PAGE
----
Silk Road Teas
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Recent Tasting Notes
I did at least 5 to 7 steepings earlier today with this tea. I decided to finish it off by adding the leaves into my tea tumbler (t free) add a bit of hot water, waited a minute, then topped with ice.
Pretty good! I didn’t add any sugar and the pu’er is light and ends on a sweet note, perfect cold. Hopefully this unclogs up all the excess pizza I ate for lunch. Ugg.
Ty to Meeka for a sample of this from our Steepster meetup!
No steeping instructions, and Silk Road has this tea out of stock so there was no info there! Whatev’s, I can deal with it. 200F, quick steeps via gaiwan. However,my constant trips to the gaiwan is driving my roommates a little annoyed, as they are scrambling around trying to get ready for their LARP trip this weekend.
No fishyness or bitterness, earthy flavor ending with a little sweetness. Early infusions has a dark chocolate note mid sip. What I find interesting is how this tea can be super black in colour, but with taste with a good level of flavor and not blasting pu’er strong!
I’ve always been a fan of a good black tea in the morning. I especially love the Assam and darjeeling varieties. After reading the description from Silk Road Teas, I had to try it!
The description is accurate. This tea is excellent! You can taste the smokiness of the coal fire used during processing, and all the while keeping its rich black tea flavor. I keep this on hand for guests and that “special occasion celebratory” tea. I highly recommend it. It’s also very affordable.
Rich. That’s my first impression. The flavor feels rich.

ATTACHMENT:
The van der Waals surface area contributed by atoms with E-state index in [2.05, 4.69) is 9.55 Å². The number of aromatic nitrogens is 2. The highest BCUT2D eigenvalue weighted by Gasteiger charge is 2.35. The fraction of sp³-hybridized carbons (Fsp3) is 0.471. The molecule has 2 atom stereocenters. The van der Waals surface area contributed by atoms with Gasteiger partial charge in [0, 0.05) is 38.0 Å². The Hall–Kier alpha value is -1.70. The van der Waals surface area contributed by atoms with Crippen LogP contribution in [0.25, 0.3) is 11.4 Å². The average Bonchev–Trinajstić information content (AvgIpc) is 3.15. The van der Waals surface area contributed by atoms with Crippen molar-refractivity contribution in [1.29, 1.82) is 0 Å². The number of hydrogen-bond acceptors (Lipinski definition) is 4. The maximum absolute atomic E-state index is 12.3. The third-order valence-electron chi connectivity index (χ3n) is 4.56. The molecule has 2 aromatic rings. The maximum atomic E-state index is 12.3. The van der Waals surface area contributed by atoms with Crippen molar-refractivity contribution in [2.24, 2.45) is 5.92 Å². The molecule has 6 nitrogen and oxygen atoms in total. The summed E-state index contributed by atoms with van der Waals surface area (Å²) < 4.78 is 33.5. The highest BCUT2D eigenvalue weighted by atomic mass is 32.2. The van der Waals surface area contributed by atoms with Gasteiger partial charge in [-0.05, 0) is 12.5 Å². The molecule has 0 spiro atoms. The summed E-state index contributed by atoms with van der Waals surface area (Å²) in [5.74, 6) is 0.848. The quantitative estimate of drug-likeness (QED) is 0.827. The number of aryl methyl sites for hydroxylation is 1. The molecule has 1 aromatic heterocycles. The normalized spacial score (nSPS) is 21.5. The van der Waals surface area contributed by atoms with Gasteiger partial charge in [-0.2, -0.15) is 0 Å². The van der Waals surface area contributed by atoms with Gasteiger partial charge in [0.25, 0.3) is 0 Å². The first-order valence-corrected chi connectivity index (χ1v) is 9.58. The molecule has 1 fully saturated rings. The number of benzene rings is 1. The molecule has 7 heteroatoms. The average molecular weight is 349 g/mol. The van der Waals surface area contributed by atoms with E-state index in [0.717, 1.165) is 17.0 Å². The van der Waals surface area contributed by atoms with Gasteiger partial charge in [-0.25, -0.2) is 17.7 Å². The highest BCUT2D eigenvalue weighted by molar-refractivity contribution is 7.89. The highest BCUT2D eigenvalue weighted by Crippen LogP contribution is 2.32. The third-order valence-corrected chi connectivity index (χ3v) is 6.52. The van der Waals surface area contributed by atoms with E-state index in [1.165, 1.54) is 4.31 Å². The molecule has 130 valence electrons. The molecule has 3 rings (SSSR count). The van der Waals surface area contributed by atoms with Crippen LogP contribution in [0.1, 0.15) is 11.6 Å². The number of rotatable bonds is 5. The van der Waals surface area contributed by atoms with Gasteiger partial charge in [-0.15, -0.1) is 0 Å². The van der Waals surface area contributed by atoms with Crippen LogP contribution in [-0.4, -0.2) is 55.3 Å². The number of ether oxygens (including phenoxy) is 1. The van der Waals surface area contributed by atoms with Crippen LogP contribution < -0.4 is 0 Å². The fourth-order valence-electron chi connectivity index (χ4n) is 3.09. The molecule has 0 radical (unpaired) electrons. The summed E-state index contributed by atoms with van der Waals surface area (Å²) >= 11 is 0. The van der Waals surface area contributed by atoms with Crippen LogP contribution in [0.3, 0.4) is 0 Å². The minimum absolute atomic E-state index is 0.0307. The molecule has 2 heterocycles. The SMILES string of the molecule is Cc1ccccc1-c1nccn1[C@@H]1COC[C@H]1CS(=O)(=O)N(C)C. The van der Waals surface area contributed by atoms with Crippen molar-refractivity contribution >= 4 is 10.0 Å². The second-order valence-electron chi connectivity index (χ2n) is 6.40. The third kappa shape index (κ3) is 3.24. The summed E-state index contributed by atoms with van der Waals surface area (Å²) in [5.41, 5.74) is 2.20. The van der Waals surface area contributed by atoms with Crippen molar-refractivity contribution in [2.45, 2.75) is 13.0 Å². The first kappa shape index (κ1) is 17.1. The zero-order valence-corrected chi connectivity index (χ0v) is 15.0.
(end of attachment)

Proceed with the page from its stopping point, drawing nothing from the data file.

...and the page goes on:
It has that brown flavor of a black tea, those warm tones, but much less intense than the assams I tend to like.
Very mild astringency.
It has a slight fruit quality on the tip of the tongue, though I can’t place quite what. My brain keeps saying “it makes you think of black cherries” but it’s an impression the taste gives rather than a distinct flavor in the mouth. It’s a very lightly sweet but dark taste.
The black acrid edge that I like in black teas is there but again very light compared to others I tend to really be into. It’s just a minor accent to the warmer brown-and-cherry-impression flavor… it rounds it out pleasantly.
It’s a good play on the internet and drink while chilling out tea, IMO, lol.
I really like it. I bought it as I have had just a couple yunnan teas in the past and enjoyed them and hadn’t tried any new in a long time… actually a couple years, I think! I’m glad I did, this is likely to be a regular for me.
I just had to try the matcha from Silk Road Teas. I guess this matcha is drinkable but definitely not of quality. Dull in both color and taste. I used various water temperatures ranging from 160-175. I think this would probably would be best for cooking/baking so I might have to try that instead. For now, I will stick to Pure Matcha. =P
This is an exceptional green tea. It has a lovely sweet, grassy aroma, very delicious and light. I like to steep for two pots, first pot about 1 min 45sec, and for the second pot I like to steep for a little over 2 minutes. I was using water temp of about 170-175 but I think I like it better slightly lower temp of around 165.
The leaves are varied shades of deep green, with a sweet yet toasted grassy aroma. There is little detail, as the leaves are very light and very flat, which is kind of a disappoint, but they are full leaves nonetheless.
Steeping brings out more of that nice sweet toasted aroma, overpowering the grassy scent, which is less of a disappointment. The brew is a nice light jade color, with pieces of leaves floating to the bottom.
I like the subtleness of the grassy flavor, appropriately pulling to the backseat, allowing the sweet toasted flavors to come through.
There isn’t really much else to this tea. It is a very toasty green tea, with subtle notes of grass, but sweet, and toasted.
Ever since seeing the excellent documentary “All In This Tea,” I’ve wanted to try this one and I finally got the chance when a local Chinese friend of mine brought some in to my shoppe for blending. During the aforementioned documentary film, renown tea master Gaetano Kazuo Maida does a public tasting of this specfic tea and describes the experience as “vegetal without being flowery, earthy, seaweed.” Well, he’s got a much more refined palate than I do but I get what he was saying. It’s definitely very, very vegetal and has a slight, natural sweetness to it that is refreshing. I’ve never tasted a tea so clean before. I got three lovely infusions out of the amount that was given and we’re getting together this weekend for more tastings.